Japan Court Upholds US Father-Son Jail Sentences In Nissan's Carlos Ghosn Escape Case

The US father-son duo had admitted helping smuggle Nissan chief Carlos Ghosn onto a private jet inside an audio equipment box in the December 2019 escape.

Japan Court Upholds US Father-Son Jail Sentences In Nissan's Carlos Ghosn Escape Case

Nissan's Carlos Ghosn fled Japan with US father-son duo's help in 2019. (File)

Japan:

A Tokyo court has upheld jail sentences for a US father-son duo who helped ex-Nissan chief Carlos Ghosn flee Japan, as the pair waived their right to appeal.

At their final hearing earlier this month, former special forces operative Michael Taylor was sentenced to two years in prison, and his son Peter to one year and eight months.

The men had admitted helping smuggle ex-auto tycoon Ghosn onto a private jet inside an audio equipment box in an audacious December 2019 escape.

"The verdict was fixed as of July 28" for the pair, a Tokyo District Court spokeswoman told AFP Thursday.

The Taylors and the prosecution both gave up their right to appeal within two weeks of the July 19 verdict, Kyodo News reported.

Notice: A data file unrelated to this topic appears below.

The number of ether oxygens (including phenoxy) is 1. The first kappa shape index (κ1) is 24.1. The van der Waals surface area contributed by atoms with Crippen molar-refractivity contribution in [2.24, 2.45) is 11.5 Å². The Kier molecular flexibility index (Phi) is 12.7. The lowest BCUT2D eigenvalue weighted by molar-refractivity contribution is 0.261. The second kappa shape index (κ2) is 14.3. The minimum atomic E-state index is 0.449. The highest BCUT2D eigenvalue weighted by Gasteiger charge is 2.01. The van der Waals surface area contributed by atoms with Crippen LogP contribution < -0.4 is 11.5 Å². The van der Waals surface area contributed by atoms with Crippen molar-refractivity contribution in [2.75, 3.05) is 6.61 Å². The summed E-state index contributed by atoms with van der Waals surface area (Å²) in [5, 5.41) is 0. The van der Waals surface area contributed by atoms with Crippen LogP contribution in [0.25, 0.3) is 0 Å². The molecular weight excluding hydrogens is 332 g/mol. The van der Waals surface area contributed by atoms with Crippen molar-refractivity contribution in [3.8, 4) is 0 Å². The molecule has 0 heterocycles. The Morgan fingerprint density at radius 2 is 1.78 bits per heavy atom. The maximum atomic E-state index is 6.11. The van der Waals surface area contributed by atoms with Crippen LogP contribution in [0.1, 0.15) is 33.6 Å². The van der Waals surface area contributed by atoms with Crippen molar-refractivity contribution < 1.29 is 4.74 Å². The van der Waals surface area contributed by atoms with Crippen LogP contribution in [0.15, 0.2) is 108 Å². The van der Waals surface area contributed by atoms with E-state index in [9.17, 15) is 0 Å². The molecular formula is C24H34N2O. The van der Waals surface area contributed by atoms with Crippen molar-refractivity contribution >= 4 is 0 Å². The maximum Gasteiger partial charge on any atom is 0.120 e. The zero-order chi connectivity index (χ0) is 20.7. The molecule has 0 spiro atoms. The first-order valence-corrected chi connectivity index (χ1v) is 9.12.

Ghosn, now an international fugitive in Lebanon, fled Japan with the Taylors' help while on bail following his shock 2018 arrest on financial misconduct allegations.

The Taylors arrived in Tokyo in March after losing a battle against extradition from the United States.

At their first hearing, in June, prosecutors described the almost-Hollywood details of the operation -- including that Ghosn was hidden in a large case with air holes drilled into it to slip past security at an airport.

A third man, identified as George Antoine Zayek, is also accused of involvement in the escape but remains at large.

According to the prosecution, the Ghosn family paid the Taylors more than $860,000 for preparation and logistical costs, and $500,000 in cryptocurrency for lawyers' fees.

Ghosn, who holds French, Lebanese and Brazilian passports, says he fled Japan because he did not believe he would receive a fair trial.

He has always denied the charges against him, arguing they were cooked up by Nissan executives who opposed his attempts to more closely integrate the firm with French partner Renault.

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